Use these tips to maximize the health benefits and flavor out of each and every clove:
How to Peel a Clove of Garlic
Separate individual cloves of garlic from the head by peeling layers of the papery skin until the bulb is visible. Lay the bulb sideways on a cutting board and hit or press with the side of a wide kitchen knife. Remove the skin with your fingers. Discard any green sprouts in the center of the clove.
Store fresh garlic uncovered or loosely covered container in a cool, dark place away from exposure to heat and light. It is not necessary to refrigerate garlic. Freezing peeled garlic reduces its flavor profile and changes its texture.
Garlic and our Health
Although garlic was once thought to repel vampires, a range of health benefits have been ascribed to it throughout recorded history.
As a vegetable, garlic is high in manganese which is essential in our diets and is often lacking in supplements which include other minerals. Symptoms of manganese deficiency include joint pain and inflammation. Garlic is also a good source of Vitamin B6, Vitamin C and a reliable source of the trace mineral selenium which is a important part of our antioxidant defense, increases our inflammatory and immune responses and helps with regulation of the thyroid hormones.
Furthermore, with the advent of modern scientific testing we know that substances in garlic can inhibit the clumping of blood cells (a factor in heart attacks and strokes) and they might possess a cholesterol-lowering ability (which especially protects against the cholesterol-raising effects of fat). Additionally, garlic derived organosulfur compounds have been found to inhibit the activity of the inflammatory enzymes which appear to play an important role in the the pathology of cardiovascular disease.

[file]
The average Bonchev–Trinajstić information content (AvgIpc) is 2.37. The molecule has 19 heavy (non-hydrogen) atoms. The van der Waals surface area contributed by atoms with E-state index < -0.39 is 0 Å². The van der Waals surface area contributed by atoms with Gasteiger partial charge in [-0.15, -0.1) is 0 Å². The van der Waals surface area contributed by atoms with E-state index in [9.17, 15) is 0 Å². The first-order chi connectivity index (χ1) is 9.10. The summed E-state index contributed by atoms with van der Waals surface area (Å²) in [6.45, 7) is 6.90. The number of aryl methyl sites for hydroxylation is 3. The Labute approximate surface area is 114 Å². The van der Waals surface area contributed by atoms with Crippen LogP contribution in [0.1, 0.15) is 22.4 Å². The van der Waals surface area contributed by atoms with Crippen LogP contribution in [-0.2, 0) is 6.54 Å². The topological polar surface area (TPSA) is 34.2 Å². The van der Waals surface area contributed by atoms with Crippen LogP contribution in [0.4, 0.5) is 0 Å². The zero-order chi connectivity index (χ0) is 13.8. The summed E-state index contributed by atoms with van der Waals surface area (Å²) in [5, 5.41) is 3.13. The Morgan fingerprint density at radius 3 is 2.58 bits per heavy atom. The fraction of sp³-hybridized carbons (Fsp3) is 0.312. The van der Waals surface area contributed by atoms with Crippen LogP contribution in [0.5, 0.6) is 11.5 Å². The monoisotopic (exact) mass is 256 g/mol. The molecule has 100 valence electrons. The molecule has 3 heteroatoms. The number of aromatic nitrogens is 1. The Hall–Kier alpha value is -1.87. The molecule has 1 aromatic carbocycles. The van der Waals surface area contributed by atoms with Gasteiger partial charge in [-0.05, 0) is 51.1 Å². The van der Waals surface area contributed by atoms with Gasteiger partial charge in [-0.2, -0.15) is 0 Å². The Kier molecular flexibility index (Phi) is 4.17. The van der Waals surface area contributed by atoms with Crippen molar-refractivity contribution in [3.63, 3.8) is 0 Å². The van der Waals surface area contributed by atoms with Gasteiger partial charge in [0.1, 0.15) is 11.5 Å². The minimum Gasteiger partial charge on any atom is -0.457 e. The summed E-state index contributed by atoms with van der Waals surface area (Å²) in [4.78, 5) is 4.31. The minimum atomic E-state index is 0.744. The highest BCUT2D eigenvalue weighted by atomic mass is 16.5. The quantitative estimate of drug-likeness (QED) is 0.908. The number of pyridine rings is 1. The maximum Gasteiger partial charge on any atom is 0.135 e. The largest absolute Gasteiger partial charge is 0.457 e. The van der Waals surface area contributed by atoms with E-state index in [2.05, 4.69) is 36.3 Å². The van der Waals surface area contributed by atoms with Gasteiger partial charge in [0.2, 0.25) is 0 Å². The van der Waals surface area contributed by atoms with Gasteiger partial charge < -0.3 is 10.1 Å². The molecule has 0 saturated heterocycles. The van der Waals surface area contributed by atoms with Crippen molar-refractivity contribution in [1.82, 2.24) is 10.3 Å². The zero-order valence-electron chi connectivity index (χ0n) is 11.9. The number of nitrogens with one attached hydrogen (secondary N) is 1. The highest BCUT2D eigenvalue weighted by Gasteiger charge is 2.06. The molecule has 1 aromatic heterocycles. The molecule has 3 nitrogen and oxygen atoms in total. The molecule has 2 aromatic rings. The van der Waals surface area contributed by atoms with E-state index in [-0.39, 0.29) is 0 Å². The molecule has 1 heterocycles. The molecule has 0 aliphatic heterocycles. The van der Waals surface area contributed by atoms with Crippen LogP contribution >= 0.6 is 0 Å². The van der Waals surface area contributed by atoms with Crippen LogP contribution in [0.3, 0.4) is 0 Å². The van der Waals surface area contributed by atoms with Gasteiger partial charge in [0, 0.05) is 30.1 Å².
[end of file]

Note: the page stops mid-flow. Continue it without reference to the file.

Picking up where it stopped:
Many report that allicin-derived compounds extracted from garlic, possess antibacterial (and antifungal) properties which makes it an easy first line of defense against any season's colds and flues. It's sulfur compounds also appear to be effective against candida and have long been recognized as having anti-inflammatory properties.
Garlic-derived organosulfur compounds induce apoptosis, a normal physiological process for the self-destruction of cells that are genetically damaged or no longer necessary. Most of the cancer related research related to these compounds is very preliminary at this time. Most research on garlic has been on it's extracts or derivative compounds rather than garlic in its whole food form.
Consuming more than a typical daily
serving of garlic is not recommended unless first consulting your
Ebersole Cattle Co
Ebersole Cattle Co. is a small family ranch located in the rolling hills of Southern Iowa (Kellerton). They raise antibiotic-free and hormone-free cattle and beef from birth which they've sloganed as "Healthy.HAPPY.Beef.".